1. re: QAW
                    c
                    climberdoc Apr 30, 2008 06:56 PM

                    Thanks QAW!

                    It's back on the list for my June trip.

                    1. re: climberdoc
                      Debbie W May 1, 2008 09:09 AM

                      While I can't say I avoid all fried food, I try to keep it to a minimum as well. Eating relatively healthily while on trips to Vegas can be a challenge but I've managed to not gain even one pound during our last several trips while still enjoying myself and feeling like I'm splurging. At LOS, one healthy dish we've enjoyed is the spicy shrimp salad which I think is pretty light. Once we tried the jackfruit curry from the northern menu which I think was reasonably healthy - we ordered it too mild on the spice scale though, only a 3 or 4 I think, so it was too bland. If I ever get it again I'll definitely up the spice level. But whatever you do, save enough calories for the sticky rice dessert - I'd give up a noodle dish for that dessert any time.

                  2. re: climberdoc
                    m
                    modthyrth May 1, 2008 05:58 PM

                    For what it's worth, the sea bass in the sea bass and drunken noodles special is fried, yes, but not like you might expect. It's not battered and fried. The sea bass alone is quickly flash-fried. When it's done right (and this was when we had it), this type of fried food is actually *very* low in fat. Lower than a comparable stir-fried dish would be. Alton brown explained it well once--in his corn dog episode, I think?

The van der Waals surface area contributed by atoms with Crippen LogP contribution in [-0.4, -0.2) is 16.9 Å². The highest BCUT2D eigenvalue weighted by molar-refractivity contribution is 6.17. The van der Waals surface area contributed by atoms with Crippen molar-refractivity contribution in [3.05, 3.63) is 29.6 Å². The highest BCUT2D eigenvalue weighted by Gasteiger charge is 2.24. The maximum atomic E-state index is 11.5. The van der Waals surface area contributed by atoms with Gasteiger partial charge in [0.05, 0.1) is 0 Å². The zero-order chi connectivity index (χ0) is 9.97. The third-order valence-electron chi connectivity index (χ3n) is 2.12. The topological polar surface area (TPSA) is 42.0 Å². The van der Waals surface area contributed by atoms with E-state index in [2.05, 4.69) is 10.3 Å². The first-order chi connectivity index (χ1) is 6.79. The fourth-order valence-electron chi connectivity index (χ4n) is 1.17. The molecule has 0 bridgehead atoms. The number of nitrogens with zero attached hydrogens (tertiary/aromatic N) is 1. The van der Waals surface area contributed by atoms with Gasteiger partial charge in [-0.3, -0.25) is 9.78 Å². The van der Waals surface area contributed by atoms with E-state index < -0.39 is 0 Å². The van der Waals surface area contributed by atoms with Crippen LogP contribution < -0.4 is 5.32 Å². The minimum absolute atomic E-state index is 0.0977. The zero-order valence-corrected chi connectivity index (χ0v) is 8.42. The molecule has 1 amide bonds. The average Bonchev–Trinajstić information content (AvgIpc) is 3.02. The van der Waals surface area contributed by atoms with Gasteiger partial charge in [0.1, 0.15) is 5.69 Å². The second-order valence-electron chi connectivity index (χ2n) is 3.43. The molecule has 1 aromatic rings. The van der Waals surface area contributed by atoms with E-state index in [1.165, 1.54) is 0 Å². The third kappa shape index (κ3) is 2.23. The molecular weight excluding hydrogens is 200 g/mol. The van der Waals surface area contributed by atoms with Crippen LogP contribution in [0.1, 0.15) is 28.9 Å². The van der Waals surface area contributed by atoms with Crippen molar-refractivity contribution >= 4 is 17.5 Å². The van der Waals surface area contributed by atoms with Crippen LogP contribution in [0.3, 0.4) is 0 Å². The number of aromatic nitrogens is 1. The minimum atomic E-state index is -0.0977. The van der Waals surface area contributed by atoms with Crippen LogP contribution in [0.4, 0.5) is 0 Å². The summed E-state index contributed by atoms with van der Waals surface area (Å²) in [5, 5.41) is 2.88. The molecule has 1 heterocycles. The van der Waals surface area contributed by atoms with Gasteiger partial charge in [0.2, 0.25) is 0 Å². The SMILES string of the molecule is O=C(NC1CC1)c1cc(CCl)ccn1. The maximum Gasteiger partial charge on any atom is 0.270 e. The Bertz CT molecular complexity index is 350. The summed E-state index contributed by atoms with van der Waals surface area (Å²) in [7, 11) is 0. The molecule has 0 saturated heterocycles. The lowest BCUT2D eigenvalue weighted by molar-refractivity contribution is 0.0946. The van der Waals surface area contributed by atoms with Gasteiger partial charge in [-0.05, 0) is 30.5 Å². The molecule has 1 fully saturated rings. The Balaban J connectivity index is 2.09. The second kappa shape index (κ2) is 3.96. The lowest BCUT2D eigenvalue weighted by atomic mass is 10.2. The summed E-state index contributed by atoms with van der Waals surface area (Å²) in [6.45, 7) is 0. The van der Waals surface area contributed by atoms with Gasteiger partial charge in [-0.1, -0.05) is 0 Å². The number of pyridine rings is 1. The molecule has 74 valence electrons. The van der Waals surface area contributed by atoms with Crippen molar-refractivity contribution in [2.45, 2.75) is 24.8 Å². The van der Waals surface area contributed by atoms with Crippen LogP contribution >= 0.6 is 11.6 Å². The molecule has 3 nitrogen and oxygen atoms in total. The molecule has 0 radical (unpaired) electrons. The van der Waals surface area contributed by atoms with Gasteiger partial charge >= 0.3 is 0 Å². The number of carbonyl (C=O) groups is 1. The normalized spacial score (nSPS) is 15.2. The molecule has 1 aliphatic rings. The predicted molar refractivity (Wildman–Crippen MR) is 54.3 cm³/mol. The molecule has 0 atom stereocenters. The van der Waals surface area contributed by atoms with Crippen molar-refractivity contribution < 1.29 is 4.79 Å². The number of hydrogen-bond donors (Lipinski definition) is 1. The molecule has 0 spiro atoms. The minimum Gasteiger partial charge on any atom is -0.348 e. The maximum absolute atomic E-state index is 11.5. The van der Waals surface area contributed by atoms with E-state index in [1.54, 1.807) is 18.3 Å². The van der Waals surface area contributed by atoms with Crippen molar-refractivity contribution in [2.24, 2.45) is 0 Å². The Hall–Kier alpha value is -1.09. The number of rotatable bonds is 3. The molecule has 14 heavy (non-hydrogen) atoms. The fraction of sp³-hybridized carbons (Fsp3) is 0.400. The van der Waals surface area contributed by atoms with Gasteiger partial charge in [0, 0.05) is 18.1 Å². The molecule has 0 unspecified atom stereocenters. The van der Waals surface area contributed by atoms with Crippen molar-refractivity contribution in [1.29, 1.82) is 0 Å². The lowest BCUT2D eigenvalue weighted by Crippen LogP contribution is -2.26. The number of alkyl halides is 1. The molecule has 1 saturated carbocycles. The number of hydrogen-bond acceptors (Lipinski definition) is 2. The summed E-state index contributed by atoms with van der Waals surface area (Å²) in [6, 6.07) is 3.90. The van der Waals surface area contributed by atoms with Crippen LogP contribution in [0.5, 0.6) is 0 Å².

In general, I'm not too interested in fried foods. But this was truly excellent, and not at all what most people imagine when thinking of "fried" food.

                    1. re: modthyrth
                      Debbie W May 1, 2008 08:34 PM

                      I agree, the sea bass in that dish didn't seem fried at all, though it was. Truly an excellent dish.

                2. a
                  Annika Apr 30, 2008 03:39 PM

                  The larb is a flavor sensation...between the sour sausage and the fresh herbs, it's truly dynamite.

                  1 Reply
                  1. re: Annika
                    d
                    Dave Feldman Apr 30, 2008 09:55 PM

                    I think you might be confusing two dishes, Annika. I'm not aware of any of the many larbs at LOS that contain sausage. You might be thinking of the sour sausage with crispy rice, which has some larb-like elements.